I am a big fan of Antiques Roadshow. The program, produced by WGBH Boston and shown on PBS, is celebrating its 20th anniversary. I thought that milestone was worthy of a post on my blog! So, here are a few interesting facts about the popular show.
Antiques Roadshow originated on BBC in England in 1979. Soon versions sprang up in other countries including the U.S. and Canada. The format of the show is simple. Ordinary people bring in
items to be appraised free of charge by a wide range of professional appraisers. At a typical show, you see people lugging in their “stuff” on dollies, in Radio Flyer wagons, in roller suitcases, or simply carrying their “treasures” in their arms. There’s always a hodgepodge of items: paintings, tea pots, jewelry, movie posters, chairs, guns, photographs, quilts, swords, musical instruments, toys, etc.
When the people enter the building, they are directed to various sections of the auditorium, depending on what they have brought. They are allowed two items for appraisal. There are roughly 26 category tables and over 70 appraisers who do 10,000 “spot-appraisals” per show. A few lucky people will be escorted to a place to be filmed before they receive their appraisal. That usually means their item has significant value. The show travels all over the country and has been in nearly every state. For the first show, about a dozen people showed up. Today, the crowds are so large, you need a ticket (they’re free) to get in.
Why is the show so popular? First, it tells good stories. One elderly man, for example, told how his mother kept this large, clear jar on a shelf in
her kitchen. Inside she frugally saved pieces of string that she could reuse. The man was moved to tears when he learned that this extremely rare and highly sought-after jar was now worth thousands of dollars.
The show connects us to history. It educates us in fields we may know little about. Most of us like surprises. The Roadshow delivers every time by surprising us with the hidden value of seemingly ordinary things. John Nagy, writing about the show in Notre Dame Magazine, summarizes its popularity in these words: “It’s vignette history. It’s our weekly dose of something we didn’t already know; it’s mysteries solved and new ones afoot…. (It’s) pure entertainment with a dash of education and no commercial breaks.” When 60 Minutes did a piece on Roadshow in 2001, producer Dan Farrell reminded Dan Rather that Roadshow—and not CBS’s Survivor—was America’s first reality TV show.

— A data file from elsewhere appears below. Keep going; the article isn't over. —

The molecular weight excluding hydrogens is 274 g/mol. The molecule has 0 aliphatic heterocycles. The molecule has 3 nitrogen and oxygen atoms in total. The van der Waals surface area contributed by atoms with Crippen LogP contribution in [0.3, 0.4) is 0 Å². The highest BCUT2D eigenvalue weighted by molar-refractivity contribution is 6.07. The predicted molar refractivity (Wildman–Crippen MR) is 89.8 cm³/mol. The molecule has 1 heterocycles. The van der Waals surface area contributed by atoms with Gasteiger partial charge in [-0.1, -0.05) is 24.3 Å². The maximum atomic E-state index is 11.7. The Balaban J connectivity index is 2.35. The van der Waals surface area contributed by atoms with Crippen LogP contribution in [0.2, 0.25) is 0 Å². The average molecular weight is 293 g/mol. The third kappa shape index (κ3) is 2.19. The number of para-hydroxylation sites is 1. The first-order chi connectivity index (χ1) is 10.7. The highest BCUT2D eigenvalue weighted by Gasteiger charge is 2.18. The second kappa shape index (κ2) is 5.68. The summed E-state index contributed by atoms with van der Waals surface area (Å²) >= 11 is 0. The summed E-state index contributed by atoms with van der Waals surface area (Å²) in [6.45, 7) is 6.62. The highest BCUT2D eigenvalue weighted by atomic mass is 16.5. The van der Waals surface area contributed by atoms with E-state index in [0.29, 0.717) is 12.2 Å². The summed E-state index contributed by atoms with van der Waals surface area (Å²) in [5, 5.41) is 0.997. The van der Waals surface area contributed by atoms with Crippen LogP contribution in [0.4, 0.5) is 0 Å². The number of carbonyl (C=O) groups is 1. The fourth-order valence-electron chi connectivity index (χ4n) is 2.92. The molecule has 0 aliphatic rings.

What are some of the most valuable items ever appraised on Antiques Roadshow? Here are a few:
A man in Tucson, AR brought in a Navajo Ute blanket that had been in his family for a couple of generations. It was now hanging on a door in his house. Appraisal: $750,000 – $1,000,000.
A woman in Raleigh, NC brought in an 18th Century jade collection from the Qing Dynasty. Appraisal: $710,000 – $1,070,000.
A woman in New York brought in some baseball cards. She said her great-great grandmother ran a boarding house in Boston in 1871. The newly formed Boston Red Stockings team was housed there. The woman received all these earliest baseball cards from the players. She also had many of the team’s autographs. Appraisal: $1,000,000. (Guests who receive such high appraisals may have a police escort to their car.)
Not all appraisals are that high, of course. The stuffed duck used as a prop in the Groucho Marx show, You Bet Your Life was appraised for $12,500. But a woman’s collection of Charles Schultz’s original Peanuts comic strips (which cost her $400) was appraised for $450,000. You never know! And that’s another reason the show is so popular!
Do you like Antiques Roadshow? Why or why not?
If you could take two items to be appraised on Roadshow, What items would you take?
The most common items brought to Roadshow are family Bibles. With that in mind, I chose today’s song, “The Bible, The Word of God Is Living.” The Bible is so much more than an heirloom, isn’t it? It is the living and nourishing guide for our life!
Do you have any thoughts about this reflection today? I welcome your responses below!